From Economics to Mariachi Music, McCarthey Dressman Education Foundation Disburses over $141K for Youth Enrichment across the Nation

Minority and economically disadvantaged students benefit from unique enrichment programs.

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One of last year's exceptional projects, a student run graphics company at Overton High School in Miami-Dade County Public Schools, draws a straight line between learning and career.

One of last year's exceptional projects, a student run graphics company at Overton High School in Miami-Dade County Public Schools, draws a straight line between learning and career.

Salt Lake City, UT (PRWEB) October 02, 2013

Ever-tightening budgets make it more likely that educators will seek grants to introduce new programs and projects to students who need them most. If the types of projects educators piloting today are any indication, numbers is the name of the game. From studying economics in a new way, to incorporating the Mariachi music in courses, it’s a very exciting time to return to school - especially if your school is benefitting from the $141,468 investment McCarthey Dressman Education Foundation disbursed in educational grants and scholarships this year.

Sarah J. McCarthey, President of the Foundation remarked, “The projects are outstanding in their conceptual sophistication, their real-world significance and their collaborative focus. Our newly funded projects help students achieve Common Core Standards, but also go beyond the standards to develop innovative contributions to their communities.”

“Academic Enrichment Grants integrate hands-on learning with a focus on real issues and problems,” noted McCarthey. “What is amazing is how collaborative efforts bring students from different backgrounds together while improving academic performance.” One way teachers at Lakeridge Junior High in Orem, UT are tackling this is in a project called Sustainable Education Through International Understanding. Integrating sustainable education through international understanding helps students think globally while making connections to their daily lives.

Serving a primarily minority student body in Tucson, AZ, the educators at Billy Lane Lauffer Middle School have chosen a different beat. Students involved in music tend to excel in math, reading, learning rhythms and decoding notes and symbols. The Mariachi Cascabel Youth Organization project aims to improve academic skills while giving their students a chance to connect with their roots and culture.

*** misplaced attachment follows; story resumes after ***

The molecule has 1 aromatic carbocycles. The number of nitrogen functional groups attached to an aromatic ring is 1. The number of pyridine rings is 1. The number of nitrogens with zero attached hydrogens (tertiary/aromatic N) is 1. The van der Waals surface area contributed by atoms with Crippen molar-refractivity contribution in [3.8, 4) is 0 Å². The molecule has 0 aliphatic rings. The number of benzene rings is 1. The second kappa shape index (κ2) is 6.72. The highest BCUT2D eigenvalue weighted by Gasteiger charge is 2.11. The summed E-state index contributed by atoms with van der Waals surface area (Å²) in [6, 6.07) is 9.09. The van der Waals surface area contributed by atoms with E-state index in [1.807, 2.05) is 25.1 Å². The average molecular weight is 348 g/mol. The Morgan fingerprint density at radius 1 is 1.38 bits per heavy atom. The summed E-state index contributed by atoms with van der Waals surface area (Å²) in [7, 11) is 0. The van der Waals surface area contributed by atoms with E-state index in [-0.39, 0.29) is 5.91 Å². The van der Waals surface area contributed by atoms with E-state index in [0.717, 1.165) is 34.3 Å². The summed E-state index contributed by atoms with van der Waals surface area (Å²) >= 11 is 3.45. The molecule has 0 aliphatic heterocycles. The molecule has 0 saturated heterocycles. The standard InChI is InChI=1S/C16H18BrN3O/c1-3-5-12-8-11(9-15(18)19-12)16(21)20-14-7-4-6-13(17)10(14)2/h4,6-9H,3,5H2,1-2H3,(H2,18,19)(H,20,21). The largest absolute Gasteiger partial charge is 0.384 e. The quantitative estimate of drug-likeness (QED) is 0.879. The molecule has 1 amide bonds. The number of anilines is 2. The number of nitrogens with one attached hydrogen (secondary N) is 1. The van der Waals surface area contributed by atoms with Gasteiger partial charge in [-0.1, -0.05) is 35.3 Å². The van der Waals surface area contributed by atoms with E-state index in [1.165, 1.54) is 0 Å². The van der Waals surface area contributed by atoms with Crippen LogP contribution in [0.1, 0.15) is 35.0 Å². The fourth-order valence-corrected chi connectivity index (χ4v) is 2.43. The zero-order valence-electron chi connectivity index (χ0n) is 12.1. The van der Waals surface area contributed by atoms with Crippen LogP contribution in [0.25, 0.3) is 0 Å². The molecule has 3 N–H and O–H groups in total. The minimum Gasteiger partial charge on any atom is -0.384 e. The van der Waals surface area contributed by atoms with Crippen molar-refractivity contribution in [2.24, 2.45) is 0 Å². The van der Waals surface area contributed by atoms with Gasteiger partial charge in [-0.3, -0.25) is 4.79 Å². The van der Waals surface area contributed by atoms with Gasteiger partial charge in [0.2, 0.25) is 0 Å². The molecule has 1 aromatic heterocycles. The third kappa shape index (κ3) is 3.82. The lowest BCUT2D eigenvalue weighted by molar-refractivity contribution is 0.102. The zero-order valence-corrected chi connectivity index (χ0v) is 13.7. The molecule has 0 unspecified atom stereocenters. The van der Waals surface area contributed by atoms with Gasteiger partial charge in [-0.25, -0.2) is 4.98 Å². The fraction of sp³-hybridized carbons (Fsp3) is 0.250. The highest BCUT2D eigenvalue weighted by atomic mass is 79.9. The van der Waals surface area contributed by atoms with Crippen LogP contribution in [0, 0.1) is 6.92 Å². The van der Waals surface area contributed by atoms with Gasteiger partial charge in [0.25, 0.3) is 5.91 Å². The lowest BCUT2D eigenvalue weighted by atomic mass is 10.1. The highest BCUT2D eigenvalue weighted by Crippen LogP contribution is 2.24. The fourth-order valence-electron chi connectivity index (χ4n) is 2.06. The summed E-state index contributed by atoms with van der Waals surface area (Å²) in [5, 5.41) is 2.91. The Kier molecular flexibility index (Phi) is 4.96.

Educators also benefit from mentorship and resources to improve their practice. Teacher Development Grants provide funding for training and support needed for enrichment. “The teamwork among teachers of different levels of experience, expertise and specialization will significantly contribute to the quality of teaching and learning,” commented McCarthey.

Project RENEW at West Elementary School, Manhattan, KS focuses on the developing knowledge among teachers. This project is being spearheaded by three rural districts in Kansas with an ultimate goal of taking it statewide. With a much higher focus on Common Core State Standards for Mathematics, teachers are realizing they will need to rethink their approach to teaching mathematics.

The teachers at Poudre High School, Ft. Collins, CO are looking at mathematics education from a different angle. They are trying the Workshop Model: Building Students’ Self Esteem and Ability to Think Mathematically. Teachers will guide students collaborating with their peers to solve specifically designed problems and present to each other as “math experts.” Teachers will explore new ways to have students engage with mathematics as well as creating more effective classroom management, questioning techniques, and formative assessment to improve future instruction.

In 2013-2014, the Foundation has funded two new Academic Enrichment Grants at middle schools serving minority and economically disadvantaged students; two Teacher Development grants at a middle school and elementary school with similar demographics; and two student teacher scholarships. Recipients include:

●     Merinda Davis - Lakeridge Junior High School, Orem, Utah - Academic Enrichment Grant
●     Daniel Dong - Billy Lane Lauffer Middle School, Tucson, Arizona - Academic Enrichment Grant
●     Kelly Shank - Poudre High School, Ft. Collins, Colorado - Teacher Development Grant
●     Angie McCune - West Elementary School, Manhattan, Kansas- Teacher Development Grant
●     Rebecca Guerra, New Mexico State University, Las Cruces, New Mexico - Scholarship
●     Katherine Leung, University of Texas at Austin, Austin, Texas - Scholarship

Including the grants and scholarships listed above, the McCarthey Dressman Education Foundation funded 22 enrichment efforts for the 2013-2014 school year. Recipients include the New York Urban Debate League and The Water Quality Project. The application deadline is April 15 of each year for proposals with significant potential to enrich the educational experiences for youth. To learn more visit mccartheydressman.org.


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